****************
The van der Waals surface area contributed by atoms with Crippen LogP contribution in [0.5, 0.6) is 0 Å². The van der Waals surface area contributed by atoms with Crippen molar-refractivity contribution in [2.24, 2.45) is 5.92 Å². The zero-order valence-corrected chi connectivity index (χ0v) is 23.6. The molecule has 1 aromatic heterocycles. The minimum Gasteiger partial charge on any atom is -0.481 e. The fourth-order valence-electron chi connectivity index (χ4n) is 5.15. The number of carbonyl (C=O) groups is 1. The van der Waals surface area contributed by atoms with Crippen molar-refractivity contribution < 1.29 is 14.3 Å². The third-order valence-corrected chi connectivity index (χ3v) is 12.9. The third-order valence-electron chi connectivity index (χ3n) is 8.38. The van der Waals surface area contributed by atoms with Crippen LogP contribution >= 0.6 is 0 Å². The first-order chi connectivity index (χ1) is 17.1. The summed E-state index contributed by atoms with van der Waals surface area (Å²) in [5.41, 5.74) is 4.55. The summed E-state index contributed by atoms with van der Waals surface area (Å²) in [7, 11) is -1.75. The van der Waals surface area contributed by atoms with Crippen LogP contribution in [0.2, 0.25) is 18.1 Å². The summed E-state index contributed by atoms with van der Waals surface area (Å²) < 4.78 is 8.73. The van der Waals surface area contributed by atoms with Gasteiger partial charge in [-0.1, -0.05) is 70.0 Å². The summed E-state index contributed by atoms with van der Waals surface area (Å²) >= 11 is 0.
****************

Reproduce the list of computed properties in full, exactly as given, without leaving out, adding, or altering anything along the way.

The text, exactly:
The van der Waals surface area contributed by atoms with Crippen LogP contribution in [0.5, 0.6) is 0 Å². The van der Waals surface area contributed by atoms with Crippen molar-refractivity contribution in [2.24, 2.45) is 5.92 Å². The zero-order valence-corrected chi connectivity index (χ0v) is 23.6. The molecule has 1 aromatic heterocycles. The minimum Gasteiger partial charge on any atom is -0.481 e. The fourth-order valence-electron chi connectivity index (χ4n) is 5.15. The number of carbonyl (C=O) groups is 1. The van der Waals surface area contributed by atoms with Crippen molar-refractivity contribution < 1.29 is 14.3 Å². The third-order valence-corrected chi connectivity index (χ3v) is 12.9. The third-order valence-electron chi connectivity index (χ3n) is 8.38. The van der Waals surface area contributed by atoms with Crippen LogP contribution >= 0.6 is 0 Å². The first-order chi connectivity index (χ1) is 17.1. The summed E-state index contributed by atoms with van der Waals surface area (Å²) in [5.41, 5.74) is 4.55. The summed E-state index contributed by atoms with van der Waals surface area (Å²) in [7, 11) is -1.75. The van der Waals surface area contributed by atoms with Crippen LogP contribution in [0.2, 0.25) is 18.1 Å². The summed E-state index contributed by atoms with van der Waals surface area (Å²) < 4.78 is 8.73. The van der Waals surface area contributed by atoms with Gasteiger partial charge in [-0.1, -0.05) is 70.0 Å². The summed E-state index contributed by atoms with van der Waals surface area (Å²) >= 11 is 0.